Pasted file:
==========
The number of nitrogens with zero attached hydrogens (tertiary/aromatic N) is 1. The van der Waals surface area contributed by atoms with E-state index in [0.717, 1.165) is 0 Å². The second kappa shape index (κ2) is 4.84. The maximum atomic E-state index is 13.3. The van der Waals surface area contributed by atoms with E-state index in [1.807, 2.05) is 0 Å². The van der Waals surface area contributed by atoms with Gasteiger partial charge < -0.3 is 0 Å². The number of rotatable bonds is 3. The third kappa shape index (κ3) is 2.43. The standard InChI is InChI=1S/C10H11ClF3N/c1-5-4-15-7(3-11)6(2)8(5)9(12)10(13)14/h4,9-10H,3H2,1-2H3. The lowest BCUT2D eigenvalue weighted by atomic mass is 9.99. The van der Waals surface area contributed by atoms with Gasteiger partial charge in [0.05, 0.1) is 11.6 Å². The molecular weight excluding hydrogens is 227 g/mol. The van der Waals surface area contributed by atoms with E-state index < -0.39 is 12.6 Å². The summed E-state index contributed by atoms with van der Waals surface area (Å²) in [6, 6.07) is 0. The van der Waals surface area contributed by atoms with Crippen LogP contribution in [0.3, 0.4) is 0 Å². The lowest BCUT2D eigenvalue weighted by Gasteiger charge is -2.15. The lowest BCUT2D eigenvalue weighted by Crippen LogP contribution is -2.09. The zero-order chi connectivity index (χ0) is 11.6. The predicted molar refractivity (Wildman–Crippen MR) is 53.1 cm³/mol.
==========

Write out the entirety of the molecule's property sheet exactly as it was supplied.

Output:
The number of nitrogens with zero attached hydrogens (tertiary/aromatic N) is 1. The van der Waals surface area contributed by atoms with E-state index in [0.717, 1.165) is 0 Å². The second kappa shape index (κ2) is 4.84. The maximum atomic E-state index is 13.3. The van der Waals surface area contributed by atoms with E-state index in [1.807, 2.05) is 0 Å². The van der Waals surface area contributed by atoms with Gasteiger partial charge < -0.3 is 0 Å². The number of rotatable bonds is 3. The third kappa shape index (κ3) is 2.43. The standard InChI is InChI=1S/C10H11ClF3N/c1-5-4-15-7(3-11)6(2)8(5)9(12)10(13)14/h4,9-10H,3H2,1-2H3. The lowest BCUT2D eigenvalue weighted by atomic mass is 9.99. The van der Waals surface area contributed by atoms with Gasteiger partial charge in [0.05, 0.1) is 11.6 Å². The molecular weight excluding hydrogens is 227 g/mol. The van der Waals surface area contributed by atoms with E-state index < -0.39 is 12.6 Å². The summed E-state index contributed by atoms with van der Waals surface area (Å²) in [6, 6.07) is 0. The van der Waals surface area contributed by atoms with Crippen LogP contribution in [0.3, 0.4) is 0 Å². The lowest BCUT2D eigenvalue weighted by Gasteiger charge is -2.15. The lowest BCUT2D eigenvalue weighted by Crippen LogP contribution is -2.09. The zero-order chi connectivity index (χ0) is 11.6. The predicted molar refractivity (Wildman–Crippen MR) is 53.1 cm³/mol.